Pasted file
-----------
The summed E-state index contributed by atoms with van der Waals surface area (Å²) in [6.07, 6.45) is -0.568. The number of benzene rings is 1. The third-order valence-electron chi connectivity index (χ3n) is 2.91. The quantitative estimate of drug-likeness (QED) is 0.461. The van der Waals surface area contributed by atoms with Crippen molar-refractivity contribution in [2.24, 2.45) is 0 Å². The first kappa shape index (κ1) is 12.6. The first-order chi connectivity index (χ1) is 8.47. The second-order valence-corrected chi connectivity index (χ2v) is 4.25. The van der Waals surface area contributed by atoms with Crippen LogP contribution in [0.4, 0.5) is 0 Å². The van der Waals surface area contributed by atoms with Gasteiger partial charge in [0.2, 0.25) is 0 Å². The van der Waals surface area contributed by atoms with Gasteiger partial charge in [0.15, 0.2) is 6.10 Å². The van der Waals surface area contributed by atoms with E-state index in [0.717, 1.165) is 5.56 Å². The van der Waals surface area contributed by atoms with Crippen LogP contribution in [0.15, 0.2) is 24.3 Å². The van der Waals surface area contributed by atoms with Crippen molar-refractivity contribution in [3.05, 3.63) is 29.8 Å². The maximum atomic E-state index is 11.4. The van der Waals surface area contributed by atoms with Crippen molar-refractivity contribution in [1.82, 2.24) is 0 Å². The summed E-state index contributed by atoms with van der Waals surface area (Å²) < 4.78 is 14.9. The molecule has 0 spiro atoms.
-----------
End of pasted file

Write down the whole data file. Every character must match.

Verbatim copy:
The summed E-state index contributed by atoms with van der Waals surface area (Å²) in [6.07, 6.45) is -0.568. The number of benzene rings is 1. The third-order valence-electron chi connectivity index (χ3n) is 2.91. The quantitative estimate of drug-likeness (QED) is 0.461. The van der Waals surface area contributed by atoms with Crippen molar-refractivity contribution in [2.24, 2.45) is 0 Å². The first kappa shape index (κ1) is 12.6. The first-order chi connectivity index (χ1) is 8.47. The second-order valence-corrected chi connectivity index (χ2v) is 4.25. The van der Waals surface area contributed by atoms with Crippen LogP contribution in [0.4, 0.5) is 0 Å². The van der Waals surface area contributed by atoms with Gasteiger partial charge in [0.2, 0.25) is 0 Å². The van der Waals surface area contributed by atoms with Gasteiger partial charge in [0.15, 0.2) is 6.10 Å². The van der Waals surface area contributed by atoms with E-state index in [0.717, 1.165) is 5.56 Å². The van der Waals surface area contributed by atoms with Crippen LogP contribution in [0.15, 0.2) is 24.3 Å². The van der Waals surface area contributed by atoms with Crippen molar-refractivity contribution in [3.05, 3.63) is 29.8 Å². The maximum atomic E-state index is 11.4. The van der Waals surface area contributed by atoms with Crippen molar-refractivity contribution in [1.82, 2.24) is 0 Å². The summed E-state index contributed by atoms with van der Waals surface area (Å²) < 4.78 is 14.9. The molecule has 0 spiro atoms.